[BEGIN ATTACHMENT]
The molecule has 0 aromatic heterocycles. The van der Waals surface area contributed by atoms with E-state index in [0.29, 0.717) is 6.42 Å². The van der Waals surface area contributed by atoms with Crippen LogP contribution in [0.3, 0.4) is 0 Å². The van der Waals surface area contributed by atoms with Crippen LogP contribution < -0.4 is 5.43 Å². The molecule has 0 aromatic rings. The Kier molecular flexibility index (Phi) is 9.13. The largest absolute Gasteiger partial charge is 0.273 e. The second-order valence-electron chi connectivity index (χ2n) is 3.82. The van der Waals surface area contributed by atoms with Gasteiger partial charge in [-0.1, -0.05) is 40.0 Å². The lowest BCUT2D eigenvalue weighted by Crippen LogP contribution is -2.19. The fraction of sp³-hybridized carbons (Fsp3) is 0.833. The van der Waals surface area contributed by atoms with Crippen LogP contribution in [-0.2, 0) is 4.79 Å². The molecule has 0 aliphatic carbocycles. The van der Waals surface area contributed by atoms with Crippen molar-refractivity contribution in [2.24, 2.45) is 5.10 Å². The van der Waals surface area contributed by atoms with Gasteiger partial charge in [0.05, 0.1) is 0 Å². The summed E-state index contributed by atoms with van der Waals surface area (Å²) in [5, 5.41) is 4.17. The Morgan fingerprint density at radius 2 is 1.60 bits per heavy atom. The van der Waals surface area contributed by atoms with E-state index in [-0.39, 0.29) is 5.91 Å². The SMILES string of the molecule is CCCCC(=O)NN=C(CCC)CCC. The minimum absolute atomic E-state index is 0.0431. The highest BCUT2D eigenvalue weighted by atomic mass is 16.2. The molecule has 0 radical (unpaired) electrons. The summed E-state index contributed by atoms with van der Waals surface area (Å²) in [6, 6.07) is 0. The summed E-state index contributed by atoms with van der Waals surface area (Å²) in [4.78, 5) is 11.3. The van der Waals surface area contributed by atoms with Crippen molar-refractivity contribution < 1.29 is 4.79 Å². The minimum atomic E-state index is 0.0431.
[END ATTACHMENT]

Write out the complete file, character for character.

The molecule has 0 aromatic heterocycles. The van der Waals surface area contributed by atoms with E-state index in [0.29, 0.717) is 6.42 Å². The van der Waals surface area contributed by atoms with Crippen LogP contribution in [0.3, 0.4) is 0 Å². The van der Waals surface area contributed by atoms with Crippen LogP contribution < -0.4 is 5.43 Å². The molecule has 0 aromatic rings. The Kier molecular flexibility index (Phi) is 9.13. The largest absolute Gasteiger partial charge is 0.273 e. The second-order valence-electron chi connectivity index (χ2n) is 3.82. The van der Waals surface area contributed by atoms with Gasteiger partial charge in [-0.1, -0.05) is 40.0 Å². The lowest BCUT2D eigenvalue weighted by Crippen LogP contribution is -2.19. The fraction of sp³-hybridized carbons (Fsp3) is 0.833. The van der Waals surface area contributed by atoms with Crippen LogP contribution in [-0.2, 0) is 4.79 Å². The molecule has 0 aliphatic carbocycles. The van der Waals surface area contributed by atoms with Crippen molar-refractivity contribution in [2.24, 2.45) is 5.10 Å². The van der Waals surface area contributed by atoms with Gasteiger partial charge in [0.05, 0.1) is 0 Å². The summed E-state index contributed by atoms with van der Waals surface area (Å²) in [5, 5.41) is 4.17. The Morgan fingerprint density at radius 2 is 1.60 bits per heavy atom. The van der Waals surface area contributed by atoms with E-state index in [-0.39, 0.29) is 5.91 Å². The SMILES string of the molecule is CCCCC(=O)NN=C(CCC)CCC. The minimum absolute atomic E-state index is 0.0431. The highest BCUT2D eigenvalue weighted by atomic mass is 16.2. The molecule has 0 radical (unpaired) electrons. The summed E-state index contributed by atoms with van der Waals surface area (Å²) in [6, 6.07) is 0. The summed E-state index contributed by atoms with van der Waals surface area (Å²) in [4.78, 5) is 11.3. The van der Waals surface area contributed by atoms with Crippen molar-refractivity contribution < 1.29 is 4.79 Å². The minimum atomic E-state index is 0.0431.